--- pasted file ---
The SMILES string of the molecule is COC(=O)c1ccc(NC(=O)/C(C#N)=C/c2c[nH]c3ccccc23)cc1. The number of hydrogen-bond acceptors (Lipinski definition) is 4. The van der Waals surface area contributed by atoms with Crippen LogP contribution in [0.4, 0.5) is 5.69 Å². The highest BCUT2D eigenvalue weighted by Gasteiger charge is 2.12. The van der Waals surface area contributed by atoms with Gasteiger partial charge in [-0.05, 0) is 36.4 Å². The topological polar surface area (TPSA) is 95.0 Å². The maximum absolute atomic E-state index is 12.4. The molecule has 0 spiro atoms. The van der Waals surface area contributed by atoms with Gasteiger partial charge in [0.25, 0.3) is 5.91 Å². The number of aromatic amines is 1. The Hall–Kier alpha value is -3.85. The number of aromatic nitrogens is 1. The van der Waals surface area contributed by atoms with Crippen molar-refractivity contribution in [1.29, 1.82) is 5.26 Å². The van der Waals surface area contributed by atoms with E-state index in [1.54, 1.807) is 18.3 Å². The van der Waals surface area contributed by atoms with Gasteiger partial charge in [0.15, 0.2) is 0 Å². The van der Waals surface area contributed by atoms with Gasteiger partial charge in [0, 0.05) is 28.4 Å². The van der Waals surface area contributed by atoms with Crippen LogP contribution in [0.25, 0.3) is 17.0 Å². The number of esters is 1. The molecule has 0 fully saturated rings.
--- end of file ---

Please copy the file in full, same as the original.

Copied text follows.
The SMILES string of the molecule is COC(=O)c1ccc(NC(=O)/C(C#N)=C/c2c[nH]c3ccccc23)cc1. The number of hydrogen-bond acceptors (Lipinski definition) is 4. The van der Waals surface area contributed by atoms with Crippen LogP contribution in [0.4, 0.5) is 5.69 Å². The highest BCUT2D eigenvalue weighted by Gasteiger charge is 2.12. The van der Waals surface area contributed by atoms with Gasteiger partial charge in [-0.05, 0) is 36.4 Å². The topological polar surface area (TPSA) is 95.0 Å². The maximum absolute atomic E-state index is 12.4. The molecule has 0 spiro atoms. The van der Waals surface area contributed by atoms with Gasteiger partial charge in [0.25, 0.3) is 5.91 Å². The number of aromatic amines is 1. The Hall–Kier alpha value is -3.85. The number of aromatic nitrogens is 1. The van der Waals surface area contributed by atoms with Crippen molar-refractivity contribution in [1.29, 1.82) is 5.26 Å². The van der Waals surface area contributed by atoms with E-state index in [1.54, 1.807) is 18.3 Å². The van der Waals surface area contributed by atoms with Gasteiger partial charge in [0.15, 0.2) is 0 Å². The van der Waals surface area contributed by atoms with Gasteiger partial charge in [0, 0.05) is 28.4 Å². The van der Waals surface area contributed by atoms with Crippen LogP contribution in [0.25, 0.3) is 17.0 Å². The number of esters is 1. The molecule has 0 fully saturated rings.